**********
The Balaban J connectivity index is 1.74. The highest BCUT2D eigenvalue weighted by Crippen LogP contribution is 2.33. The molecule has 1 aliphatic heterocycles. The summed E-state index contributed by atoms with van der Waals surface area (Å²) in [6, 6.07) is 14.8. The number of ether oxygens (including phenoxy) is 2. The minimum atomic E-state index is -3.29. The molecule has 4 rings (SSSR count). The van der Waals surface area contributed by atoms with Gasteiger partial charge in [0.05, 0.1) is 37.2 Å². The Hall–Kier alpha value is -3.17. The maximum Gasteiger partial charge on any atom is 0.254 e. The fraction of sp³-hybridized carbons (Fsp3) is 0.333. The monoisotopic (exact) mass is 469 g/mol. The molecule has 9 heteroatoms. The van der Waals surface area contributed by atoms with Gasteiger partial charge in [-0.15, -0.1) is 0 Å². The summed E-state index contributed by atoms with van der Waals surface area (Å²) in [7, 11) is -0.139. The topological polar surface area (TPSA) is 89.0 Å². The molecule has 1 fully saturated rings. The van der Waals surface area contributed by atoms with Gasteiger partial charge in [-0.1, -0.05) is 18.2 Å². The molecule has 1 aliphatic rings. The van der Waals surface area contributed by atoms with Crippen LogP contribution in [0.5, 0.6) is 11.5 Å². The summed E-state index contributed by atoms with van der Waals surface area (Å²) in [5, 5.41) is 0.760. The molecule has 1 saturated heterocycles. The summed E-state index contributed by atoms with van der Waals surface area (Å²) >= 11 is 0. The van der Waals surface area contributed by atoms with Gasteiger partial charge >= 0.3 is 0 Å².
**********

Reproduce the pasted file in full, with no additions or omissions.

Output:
The Balaban J connectivity index is 1.74. The highest BCUT2D eigenvalue weighted by Crippen LogP contribution is 2.33. The molecule has 1 aliphatic heterocycles. The summed E-state index contributed by atoms with van der Waals surface area (Å²) in [6, 6.07) is 14.8. The number of ether oxygens (including phenoxy) is 2. The minimum atomic E-state index is -3.29. The molecule has 4 rings (SSSR count). The van der Waals surface area contributed by atoms with Gasteiger partial charge in [0.05, 0.1) is 37.2 Å². The Hall–Kier alpha value is -3.17. The maximum Gasteiger partial charge on any atom is 0.254 e. The fraction of sp³-hybridized carbons (Fsp3) is 0.333. The monoisotopic (exact) mass is 469 g/mol. The molecule has 9 heteroatoms. The van der Waals surface area contributed by atoms with Gasteiger partial charge in [-0.15, -0.1) is 0 Å². The summed E-state index contributed by atoms with van der Waals surface area (Å²) in [7, 11) is -0.139. The topological polar surface area (TPSA) is 89.0 Å². The molecule has 1 fully saturated rings. The van der Waals surface area contributed by atoms with Gasteiger partial charge in [-0.1, -0.05) is 18.2 Å². The molecule has 1 aliphatic rings. The van der Waals surface area contributed by atoms with Crippen LogP contribution in [0.5, 0.6) is 11.5 Å². The summed E-state index contributed by atoms with van der Waals surface area (Å²) in [5, 5.41) is 0.760. The molecule has 1 saturated heterocycles. The summed E-state index contributed by atoms with van der Waals surface area (Å²) >= 11 is 0. The van der Waals surface area contributed by atoms with Gasteiger partial charge >= 0.3 is 0 Å².